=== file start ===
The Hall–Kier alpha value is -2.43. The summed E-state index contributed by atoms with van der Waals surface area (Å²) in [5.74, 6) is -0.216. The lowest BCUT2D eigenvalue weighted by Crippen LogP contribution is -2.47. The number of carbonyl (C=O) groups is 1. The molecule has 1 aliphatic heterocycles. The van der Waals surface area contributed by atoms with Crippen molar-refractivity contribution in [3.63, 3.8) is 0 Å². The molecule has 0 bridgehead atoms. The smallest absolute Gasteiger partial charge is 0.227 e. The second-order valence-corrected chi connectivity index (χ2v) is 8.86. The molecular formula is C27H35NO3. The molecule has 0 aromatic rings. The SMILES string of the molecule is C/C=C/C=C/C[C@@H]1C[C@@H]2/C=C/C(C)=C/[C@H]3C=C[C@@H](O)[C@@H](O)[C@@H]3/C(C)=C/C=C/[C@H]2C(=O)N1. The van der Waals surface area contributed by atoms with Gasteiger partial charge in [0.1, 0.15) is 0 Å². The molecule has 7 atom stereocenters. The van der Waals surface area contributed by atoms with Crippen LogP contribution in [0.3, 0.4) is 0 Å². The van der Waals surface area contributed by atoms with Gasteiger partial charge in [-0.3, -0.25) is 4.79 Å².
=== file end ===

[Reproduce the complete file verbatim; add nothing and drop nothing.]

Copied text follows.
The Hall–Kier alpha value is -2.43. The summed E-state index contributed by atoms with van der Waals surface area (Å²) in [5.74, 6) is -0.216. The lowest BCUT2D eigenvalue weighted by Crippen LogP contribution is -2.47. The number of carbonyl (C=O) groups is 1. The molecule has 1 aliphatic heterocycles. The van der Waals surface area contributed by atoms with Crippen molar-refractivity contribution in [3.63, 3.8) is 0 Å². The molecule has 0 bridgehead atoms. The smallest absolute Gasteiger partial charge is 0.227 e. The second-order valence-corrected chi connectivity index (χ2v) is 8.86. The molecular formula is C27H35NO3. The molecule has 0 aromatic rings. The SMILES string of the molecule is C/C=C/C=C/C[C@@H]1C[C@@H]2/C=C/C(C)=C/[C@H]3C=C[C@@H](O)[C@@H](O)[C@@H]3/C(C)=C/C=C/[C@H]2C(=O)N1. The van der Waals surface area contributed by atoms with Gasteiger partial charge in [0.1, 0.15) is 0 Å². The molecule has 7 atom stereocenters. The van der Waals surface area contributed by atoms with Crippen LogP contribution in [0.3, 0.4) is 0 Å². The van der Waals surface area contributed by atoms with Gasteiger partial charge in [-0.3, -0.25) is 4.79 Å².